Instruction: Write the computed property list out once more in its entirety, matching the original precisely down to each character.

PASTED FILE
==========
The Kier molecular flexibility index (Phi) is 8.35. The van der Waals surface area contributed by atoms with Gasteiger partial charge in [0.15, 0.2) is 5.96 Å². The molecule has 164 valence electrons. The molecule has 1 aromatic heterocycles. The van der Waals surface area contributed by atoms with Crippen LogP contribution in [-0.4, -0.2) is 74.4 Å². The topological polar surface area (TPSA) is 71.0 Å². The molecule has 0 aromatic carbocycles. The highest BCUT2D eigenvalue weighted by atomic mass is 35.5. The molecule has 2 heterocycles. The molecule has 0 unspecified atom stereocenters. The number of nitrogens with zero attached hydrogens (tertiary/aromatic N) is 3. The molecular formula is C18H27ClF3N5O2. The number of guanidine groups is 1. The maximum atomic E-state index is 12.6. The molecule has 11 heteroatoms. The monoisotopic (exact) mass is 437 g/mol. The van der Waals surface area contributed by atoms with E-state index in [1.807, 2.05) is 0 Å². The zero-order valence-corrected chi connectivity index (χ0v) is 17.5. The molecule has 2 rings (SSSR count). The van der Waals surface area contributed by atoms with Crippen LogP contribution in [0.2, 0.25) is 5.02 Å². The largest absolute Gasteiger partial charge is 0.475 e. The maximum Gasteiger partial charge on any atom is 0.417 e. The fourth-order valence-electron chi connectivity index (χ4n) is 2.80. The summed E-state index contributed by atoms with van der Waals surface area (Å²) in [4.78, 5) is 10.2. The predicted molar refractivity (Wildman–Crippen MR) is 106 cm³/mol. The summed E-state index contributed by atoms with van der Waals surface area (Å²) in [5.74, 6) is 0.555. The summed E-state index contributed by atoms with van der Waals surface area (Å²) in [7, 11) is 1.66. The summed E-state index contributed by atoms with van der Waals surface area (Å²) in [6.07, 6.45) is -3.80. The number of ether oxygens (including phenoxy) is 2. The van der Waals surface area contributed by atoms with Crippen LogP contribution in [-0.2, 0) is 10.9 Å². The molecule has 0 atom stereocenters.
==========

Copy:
The Kier molecular flexibility index (Phi) is 8.35. The van der Waals surface area contributed by atoms with Gasteiger partial charge in [0.15, 0.2) is 5.96 Å². The molecule has 164 valence electrons. The molecule has 1 aromatic heterocycles. The van der Waals surface area contributed by atoms with Crippen LogP contribution in [-0.4, -0.2) is 74.4 Å². The topological polar surface area (TPSA) is 71.0 Å². The molecule has 0 aromatic carbocycles. The highest BCUT2D eigenvalue weighted by atomic mass is 35.5. The molecule has 2 heterocycles. The molecule has 0 unspecified atom stereocenters. The number of nitrogens with zero attached hydrogens (tertiary/aromatic N) is 3. The molecular formula is C18H27ClF3N5O2. The number of guanidine groups is 1. The maximum atomic E-state index is 12.6. The molecule has 11 heteroatoms. The monoisotopic (exact) mass is 437 g/mol. The van der Waals surface area contributed by atoms with E-state index in [1.807, 2.05) is 0 Å². The zero-order valence-corrected chi connectivity index (χ0v) is 17.5. The molecule has 2 rings (SSSR count). The van der Waals surface area contributed by atoms with Crippen LogP contribution in [0.2, 0.25) is 5.02 Å². The largest absolute Gasteiger partial charge is 0.475 e. The maximum Gasteiger partial charge on any atom is 0.417 e. The fourth-order valence-electron chi connectivity index (χ4n) is 2.80. The summed E-state index contributed by atoms with van der Waals surface area (Å²) in [4.78, 5) is 10.2. The predicted molar refractivity (Wildman–Crippen MR) is 106 cm³/mol. The summed E-state index contributed by atoms with van der Waals surface area (Å²) in [5.74, 6) is 0.555. The summed E-state index contributed by atoms with van der Waals surface area (Å²) in [7, 11) is 1.66. The summed E-state index contributed by atoms with van der Waals surface area (Å²) in [6.07, 6.45) is -3.80. The number of ether oxygens (including phenoxy) is 2. The van der Waals surface area contributed by atoms with Crippen LogP contribution in [-0.2, 0) is 10.9 Å². The molecule has 0 atom stereocenters.